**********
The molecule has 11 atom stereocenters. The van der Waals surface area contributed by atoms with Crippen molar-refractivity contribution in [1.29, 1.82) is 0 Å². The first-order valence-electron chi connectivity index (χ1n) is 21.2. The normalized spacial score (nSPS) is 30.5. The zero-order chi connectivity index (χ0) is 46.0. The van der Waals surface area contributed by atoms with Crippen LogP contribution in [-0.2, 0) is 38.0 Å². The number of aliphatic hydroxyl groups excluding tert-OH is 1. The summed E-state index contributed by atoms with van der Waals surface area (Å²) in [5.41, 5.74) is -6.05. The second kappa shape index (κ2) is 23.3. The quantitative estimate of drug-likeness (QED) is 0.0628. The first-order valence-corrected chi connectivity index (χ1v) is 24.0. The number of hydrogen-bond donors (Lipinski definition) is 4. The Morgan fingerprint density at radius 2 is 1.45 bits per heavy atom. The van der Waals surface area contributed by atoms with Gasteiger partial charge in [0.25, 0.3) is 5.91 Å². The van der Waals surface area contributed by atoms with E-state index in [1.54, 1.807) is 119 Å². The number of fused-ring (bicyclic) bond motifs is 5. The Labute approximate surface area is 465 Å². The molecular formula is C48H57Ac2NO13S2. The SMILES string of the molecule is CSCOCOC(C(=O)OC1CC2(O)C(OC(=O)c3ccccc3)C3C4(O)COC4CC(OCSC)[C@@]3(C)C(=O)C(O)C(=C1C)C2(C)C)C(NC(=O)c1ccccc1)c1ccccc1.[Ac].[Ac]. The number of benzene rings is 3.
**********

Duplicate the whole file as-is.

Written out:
The molecule has 11 atom stereocenters. The van der Waals surface area contributed by atoms with Crippen molar-refractivity contribution in [1.29, 1.82) is 0 Å². The first-order valence-electron chi connectivity index (χ1n) is 21.2. The normalized spacial score (nSPS) is 30.5. The zero-order chi connectivity index (χ0) is 46.0. The van der Waals surface area contributed by atoms with Crippen LogP contribution in [-0.2, 0) is 38.0 Å². The number of aliphatic hydroxyl groups excluding tert-OH is 1. The summed E-state index contributed by atoms with van der Waals surface area (Å²) in [5.41, 5.74) is -6.05. The second kappa shape index (κ2) is 23.3. The quantitative estimate of drug-likeness (QED) is 0.0628. The first-order valence-corrected chi connectivity index (χ1v) is 24.0. The number of hydrogen-bond donors (Lipinski definition) is 4. The Morgan fingerprint density at radius 2 is 1.45 bits per heavy atom. The van der Waals surface area contributed by atoms with Gasteiger partial charge in [0.25, 0.3) is 5.91 Å². The van der Waals surface area contributed by atoms with E-state index in [1.54, 1.807) is 119 Å². The number of fused-ring (bicyclic) bond motifs is 5. The Labute approximate surface area is 465 Å². The molecular formula is C48H57Ac2NO13S2. The SMILES string of the molecule is CSCOCOC(C(=O)OC1CC2(O)C(OC(=O)c3ccccc3)C3C4(O)COC4CC(OCSC)[C@@]3(C)C(=O)C(O)C(=C1C)C2(C)C)C(NC(=O)c1ccccc1)c1ccccc1.[Ac].[Ac]. The number of benzene rings is 3.